Off the coast of Australia, scientists have found, 60 meters below the surface, an impressive structure similar to an underwater dune. Extraordinarily well preserved, these mounds of sand have benefited from a particular composition that allowed them to solidify.
At first glance, the Ice Age is more likely to be associated with vast frozen areas than with waves washing up peacefully on the southern coast… And yet, it is well into the ice age that would have formed — off the cost of Australia — amazing sand dunes, geological structures now swamped by the waters, which are now being studied by researchers, as revealed by their forthcoming study in the Australian Journal of Earth Sciences.
The discovery of the structure is a happy coincidence. The scientists were originally probing Australian waters as part of a mission to explore the Great Barrier Reef, when their sonar revealed underwater structures to say the least enigmatic. Other works then led to revealing their origins and precise nature.
Located 60 meters below the surface, and almost 15 meters high, these strange structures are indeed dunes stretching for nearly 70 kilometers; from Fraser Island — near the east coast of Queensland — to Moreton, located in Moreton Bay, off Brisbane. But besides their importance, it is above all the mineralogical characteristics of these submarine dunes that aroused the most the researchers’ interest. “I think the most curious aspect is the mechanism that allowed them to be so well preserved,” says one of the members of the research team, Tiago Passos, of researcher at the University of Sydney.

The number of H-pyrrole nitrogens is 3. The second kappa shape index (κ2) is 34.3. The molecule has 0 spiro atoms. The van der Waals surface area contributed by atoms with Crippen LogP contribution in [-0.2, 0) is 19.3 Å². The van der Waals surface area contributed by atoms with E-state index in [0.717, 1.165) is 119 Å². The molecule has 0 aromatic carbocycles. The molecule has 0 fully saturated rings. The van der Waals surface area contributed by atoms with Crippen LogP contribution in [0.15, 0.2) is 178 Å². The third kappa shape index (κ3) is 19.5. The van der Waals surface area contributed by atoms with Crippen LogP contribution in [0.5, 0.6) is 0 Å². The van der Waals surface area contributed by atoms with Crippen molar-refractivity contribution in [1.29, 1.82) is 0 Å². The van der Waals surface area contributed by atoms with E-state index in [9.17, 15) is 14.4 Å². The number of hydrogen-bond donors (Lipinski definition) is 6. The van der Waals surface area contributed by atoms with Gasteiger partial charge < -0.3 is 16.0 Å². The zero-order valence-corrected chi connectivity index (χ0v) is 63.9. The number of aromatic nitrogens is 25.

But the key to the mystery lies in their very particular mineralogical composition. Instead of the quartz sand dunes usually contain, they contain calcium carbonate. A mineral that is at the origin of their extraordinary state of conservation.
The calcareous substance has indeed allowed the dunes to literally freeze under the effect of a process called diagenesis, a geological phenomenon which designates the solidification of a sedimentary deposit. A typical example of comparable formation is that of sandstone, a sedimentary rock which is none other than indurated sand. And this hardening results from a well-known reaction known as cementation.
Like those of a sandstone, the sand grains of the Australian dunes would thus have joined one another after the famous calcium carbonate formed a real cement in the interstices that separate them. A true wall at the microscopic scale, in which the bricks would be replaced by grains of sand, and the mortar joints by calcium carbonate cement.
This extraordinary geological treasure discovered could thus shed new light on the way in which such structures form in the open air.